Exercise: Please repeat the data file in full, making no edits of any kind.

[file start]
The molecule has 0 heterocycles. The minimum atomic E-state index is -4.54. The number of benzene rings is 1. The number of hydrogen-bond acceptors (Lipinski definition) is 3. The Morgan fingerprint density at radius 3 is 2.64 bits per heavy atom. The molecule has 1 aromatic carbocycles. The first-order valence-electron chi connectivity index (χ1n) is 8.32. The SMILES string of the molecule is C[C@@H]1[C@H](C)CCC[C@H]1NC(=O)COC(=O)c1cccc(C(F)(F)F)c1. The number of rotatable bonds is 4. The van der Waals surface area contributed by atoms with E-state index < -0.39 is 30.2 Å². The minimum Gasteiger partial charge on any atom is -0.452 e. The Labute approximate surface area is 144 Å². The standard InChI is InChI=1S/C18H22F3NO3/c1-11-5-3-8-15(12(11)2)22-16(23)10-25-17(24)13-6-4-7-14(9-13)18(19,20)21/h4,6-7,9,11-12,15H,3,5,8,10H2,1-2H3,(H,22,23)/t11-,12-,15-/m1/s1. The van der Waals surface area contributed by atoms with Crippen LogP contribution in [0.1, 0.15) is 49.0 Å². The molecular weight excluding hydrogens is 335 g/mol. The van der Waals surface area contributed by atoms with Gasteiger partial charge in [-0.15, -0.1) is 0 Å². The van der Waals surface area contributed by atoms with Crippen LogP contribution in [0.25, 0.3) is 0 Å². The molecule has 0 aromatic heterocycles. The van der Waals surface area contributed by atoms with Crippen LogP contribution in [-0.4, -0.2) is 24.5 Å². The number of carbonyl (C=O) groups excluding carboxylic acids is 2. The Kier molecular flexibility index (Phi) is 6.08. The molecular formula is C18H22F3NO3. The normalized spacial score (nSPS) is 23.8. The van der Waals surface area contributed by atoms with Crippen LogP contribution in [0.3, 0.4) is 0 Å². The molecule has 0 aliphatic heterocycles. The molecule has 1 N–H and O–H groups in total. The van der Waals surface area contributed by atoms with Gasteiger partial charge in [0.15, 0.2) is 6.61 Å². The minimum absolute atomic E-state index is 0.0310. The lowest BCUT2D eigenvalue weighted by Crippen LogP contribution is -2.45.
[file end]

The molecule has 0 heterocycles. The minimum atomic E-state index is -4.54. The number of benzene rings is 1. The number of hydrogen-bond acceptors (Lipinski definition) is 3. The Morgan fingerprint density at radius 3 is 2.64 bits per heavy atom. The molecule has 1 aromatic carbocycles. The first-order valence-electron chi connectivity index (χ1n) is 8.32. The SMILES string of the molecule is C[C@@H]1[C@H](C)CCC[C@H]1NC(=O)COC(=O)c1cccc(C(F)(F)F)c1. The number of rotatable bonds is 4. The van der Waals surface area contributed by atoms with E-state index < -0.39 is 30.2 Å². The minimum Gasteiger partial charge on any atom is -0.452 e. The Labute approximate surface area is 144 Å². The standard InChI is InChI=1S/C18H22F3NO3/c1-11-5-3-8-15(12(11)2)22-16(23)10-25-17(24)13-6-4-7-14(9-13)18(19,20)21/h4,6-7,9,11-12,15H,3,5,8,10H2,1-2H3,(H,22,23)/t11-,12-,15-/m1/s1. The van der Waals surface area contributed by atoms with Crippen LogP contribution in [0.1, 0.15) is 49.0 Å². The molecular weight excluding hydrogens is 335 g/mol. The van der Waals surface area contributed by atoms with Gasteiger partial charge in [-0.15, -0.1) is 0 Å². The van der Waals surface area contributed by atoms with Crippen LogP contribution in [0.25, 0.3) is 0 Å². The molecule has 0 aromatic heterocycles. The van der Waals surface area contributed by atoms with Crippen LogP contribution in [-0.4, -0.2) is 24.5 Å². The number of carbonyl (C=O) groups excluding carboxylic acids is 2. The Kier molecular flexibility index (Phi) is 6.08. The molecular formula is C18H22F3NO3. The normalized spacial score (nSPS) is 23.8. The van der Waals surface area contributed by atoms with Crippen LogP contribution in [0.3, 0.4) is 0 Å². The molecule has 0 aliphatic heterocycles. The molecule has 1 N–H and O–H groups in total. The van der Waals surface area contributed by atoms with Gasteiger partial charge in [0.15, 0.2) is 6.61 Å². The minimum absolute atomic E-state index is 0.0310. The lowest BCUT2D eigenvalue weighted by Crippen LogP contribution is -2.45.